Published: June 21st 2017
Geo: -12.8546, 31.311
According to the Zambia calendar, today was National Farmers Day and there would be some celebration in Mfuwe but at the camp it was elephant day. Last year when we were here, there were many days when we had elephants around and many nights when there were elephants. Part of the reason was the mangoes were ripe and they were coming to eat.
This year there seemed to be quite a few elephants in the area. Conrad had been putting water into the lagoon between the campground and the Barefoot camp and this was attracting some elephants to our viewing pleasure. The problem for the campground was when they decided to move through to get back down to the river and cross back into the park.
That morning when we got up and had our coffee we heard there were elephants at the lagoon and went over there and sure enough there were seven drinking water. Nice. We decided to go on our walk and as we were leaving the area by reception Herman hollared at us to watch out, there were elephants everywhere. Sure enough they were by the lagoon at the chalets and so we headed back to the
The elephants kept coming around our end of the campground all morning. They would be at the waterhole and then move on and another group would come up. For the most part in the morning they seemed content to just drink and then move off but then things got interesting.
We had lunch and had our nap and when I woke up, Robert was not around and I got up and saw that the elephants were in the area by the waterhole and in the path between the Barefoot camp and campground and down near the river and over by the ablution block.
I got my camera and was watching the scene. The children in the camp next to us were not being very closely supervised and kept running over to the ablutions and then back. Worried this could upset the elephants as one of them was a mother elephant with her young.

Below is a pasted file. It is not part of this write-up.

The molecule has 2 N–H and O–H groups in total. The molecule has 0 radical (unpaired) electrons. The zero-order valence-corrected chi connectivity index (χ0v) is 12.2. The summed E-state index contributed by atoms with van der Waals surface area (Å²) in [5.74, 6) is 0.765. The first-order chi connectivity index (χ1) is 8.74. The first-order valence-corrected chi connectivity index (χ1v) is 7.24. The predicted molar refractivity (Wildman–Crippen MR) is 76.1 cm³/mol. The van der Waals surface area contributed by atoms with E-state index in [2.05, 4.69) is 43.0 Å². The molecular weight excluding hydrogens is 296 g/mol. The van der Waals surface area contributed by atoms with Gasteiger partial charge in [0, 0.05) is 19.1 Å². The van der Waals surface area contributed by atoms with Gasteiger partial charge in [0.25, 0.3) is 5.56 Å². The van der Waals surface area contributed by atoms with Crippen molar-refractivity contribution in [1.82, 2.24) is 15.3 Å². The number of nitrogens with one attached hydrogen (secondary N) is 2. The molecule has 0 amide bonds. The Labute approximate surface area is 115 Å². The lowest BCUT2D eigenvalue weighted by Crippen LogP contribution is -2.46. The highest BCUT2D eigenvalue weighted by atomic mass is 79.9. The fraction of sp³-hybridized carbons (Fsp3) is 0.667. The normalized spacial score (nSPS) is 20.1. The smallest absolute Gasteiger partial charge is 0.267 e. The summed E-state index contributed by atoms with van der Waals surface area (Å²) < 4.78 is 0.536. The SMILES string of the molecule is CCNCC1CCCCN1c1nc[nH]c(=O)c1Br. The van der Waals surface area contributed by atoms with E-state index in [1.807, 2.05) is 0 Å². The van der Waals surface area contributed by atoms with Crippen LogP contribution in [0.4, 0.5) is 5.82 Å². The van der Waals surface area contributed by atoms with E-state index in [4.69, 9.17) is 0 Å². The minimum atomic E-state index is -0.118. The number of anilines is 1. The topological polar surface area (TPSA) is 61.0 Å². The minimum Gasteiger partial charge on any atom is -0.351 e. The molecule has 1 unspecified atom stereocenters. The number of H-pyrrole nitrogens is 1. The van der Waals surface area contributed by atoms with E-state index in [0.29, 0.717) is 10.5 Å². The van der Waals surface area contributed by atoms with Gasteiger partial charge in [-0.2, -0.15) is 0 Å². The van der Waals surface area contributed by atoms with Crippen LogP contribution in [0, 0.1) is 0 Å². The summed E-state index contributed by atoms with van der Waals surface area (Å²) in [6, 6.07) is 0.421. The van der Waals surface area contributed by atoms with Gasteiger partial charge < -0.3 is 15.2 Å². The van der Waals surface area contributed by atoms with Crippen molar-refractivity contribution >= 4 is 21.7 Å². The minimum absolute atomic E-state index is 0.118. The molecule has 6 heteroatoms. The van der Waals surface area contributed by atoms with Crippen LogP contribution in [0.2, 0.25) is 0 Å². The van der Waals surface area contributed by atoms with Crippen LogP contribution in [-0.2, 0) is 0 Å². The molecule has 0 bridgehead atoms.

Robert finally appeared. He had been getting some great shots of the elephants from inside the ablution block where he was protected. The elephants would move forward and then move back and did not seem to know what they should do.
Then another overland truck arrives. There were several people
on the truck that were going to be staying in the Barefoot camp and started to go over there only to be stopped by the elephants. It is amazing to see how many people think it is OK to approach elephants. Finally Conrad came over and enlisted the gardeners to help him move the elephants off. They did this by clapping their hands and speaking and shouting in authoritative voices! Boo joined in by charging them and being false charged in return. Finally things calmed down for awhile.
Then more elephants started crossing from the park side over to the camp. The group tried one place and turned around and then crossed near the Barefoot camp and came up and then moved on out.
The rest of the evening was quiet from our point of view but the family from the Netherlands had the elephants come back right up to the front of their tent and nose around with their trunk and break down their clothesline. A little too much excitement for mom and they moved on the next day.
To sum up observations of people on this day. People seem to not pay attention to the fact these are wild animals and
to be treated with caution and respect. The gardeners and staff when they were around would try to caution people about getting too close but some people just did what they pleased.
Being able to be this close to elephants was an awesome experience and there were a few times when I was a little nervous about being too close to their space but seeing them up close and personal was one of those experiences that make coming back to Africa what we want to do!
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